The testing of the Orion spacecraft continues in preparation for its first uncrewed mission atop the Space Launch System (SLS) slated for 2018. Following vibration testing, ocean recovery testing and its maiden test flight, NASA engineers are busy at work developing and testing the internal display and control components of the spacecraft that will one day carry crews into lunar orbit and, eventually, to Mars.

Space and mass are two things that are at a premium in any spacecraft, and NASA has been able to make significant savings in these areas in terms of the spacecraft's controls. In comparison to the Space Shuttle, where astronauts were required to manipulate almost 2,000 switches and controls in order to pilot the vehicle, Orion's control systems will take up a comparatively tiny amount of room thanks to advances in software and engineering.

Earlier this month, a team of astronauts and flight controllers at NASA's Johnson Space Center in Houston ran a simulation designed to evaluate the spacecraft's crew display, control system, advanced warning systems and communication protocols. Under the current design, the crew of an Orion spacecraft would only need to interact with just three touch screens in order to control vital systems.

"One of the main things this simulation was designed for was to figure out what the first contact between crew and mission controllers looks like," states Jeff Fox, of NASA's Rapid Prototyping Lab (RPL). "We wanted to see how the crew interface systems we're developing work with the team on the ground."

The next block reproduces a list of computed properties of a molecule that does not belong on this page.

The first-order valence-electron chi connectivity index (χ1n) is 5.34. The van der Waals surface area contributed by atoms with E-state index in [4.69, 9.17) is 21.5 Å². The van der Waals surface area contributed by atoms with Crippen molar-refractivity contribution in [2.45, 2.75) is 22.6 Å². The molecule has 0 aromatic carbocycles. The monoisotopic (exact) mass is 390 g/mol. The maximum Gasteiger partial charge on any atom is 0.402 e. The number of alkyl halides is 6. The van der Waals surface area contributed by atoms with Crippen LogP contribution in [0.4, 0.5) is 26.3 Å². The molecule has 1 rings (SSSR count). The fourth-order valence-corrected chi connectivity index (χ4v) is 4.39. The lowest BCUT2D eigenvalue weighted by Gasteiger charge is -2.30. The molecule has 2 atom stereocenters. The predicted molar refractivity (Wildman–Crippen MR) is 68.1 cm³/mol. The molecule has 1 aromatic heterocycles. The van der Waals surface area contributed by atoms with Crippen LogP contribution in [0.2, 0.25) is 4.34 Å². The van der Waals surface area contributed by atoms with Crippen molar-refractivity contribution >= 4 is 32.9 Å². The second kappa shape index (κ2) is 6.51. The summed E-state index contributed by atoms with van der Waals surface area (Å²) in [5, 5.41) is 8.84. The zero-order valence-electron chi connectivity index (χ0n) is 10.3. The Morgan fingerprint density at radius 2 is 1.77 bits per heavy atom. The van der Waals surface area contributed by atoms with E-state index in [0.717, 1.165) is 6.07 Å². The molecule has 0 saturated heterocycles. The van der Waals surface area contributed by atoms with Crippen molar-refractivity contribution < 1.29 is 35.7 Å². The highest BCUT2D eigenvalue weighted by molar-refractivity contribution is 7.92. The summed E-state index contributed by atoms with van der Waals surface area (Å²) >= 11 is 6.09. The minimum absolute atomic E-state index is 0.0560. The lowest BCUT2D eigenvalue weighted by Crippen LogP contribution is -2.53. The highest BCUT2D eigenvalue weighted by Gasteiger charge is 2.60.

Beyond this, the simulation took the form of an Apollo 13-like nightmare scenario in which there was a failure in Orion's power system. The team was forced to troubleshoot solutions to get the spacecraft's systems back online in order to keep the simulated crew alive.

Additional simulations will be conducted as development of the spacecraft's display, controls and software for crewed flights continues ahead of the planned first launch for Orion in 2018 atop the SLS. Dubbed Exploration Mission-1 (EM-1), this will see a fully-equipped capsule and service module sent to the far side of the moon in order to test critical systems prior to a manned launch.

Source: NASA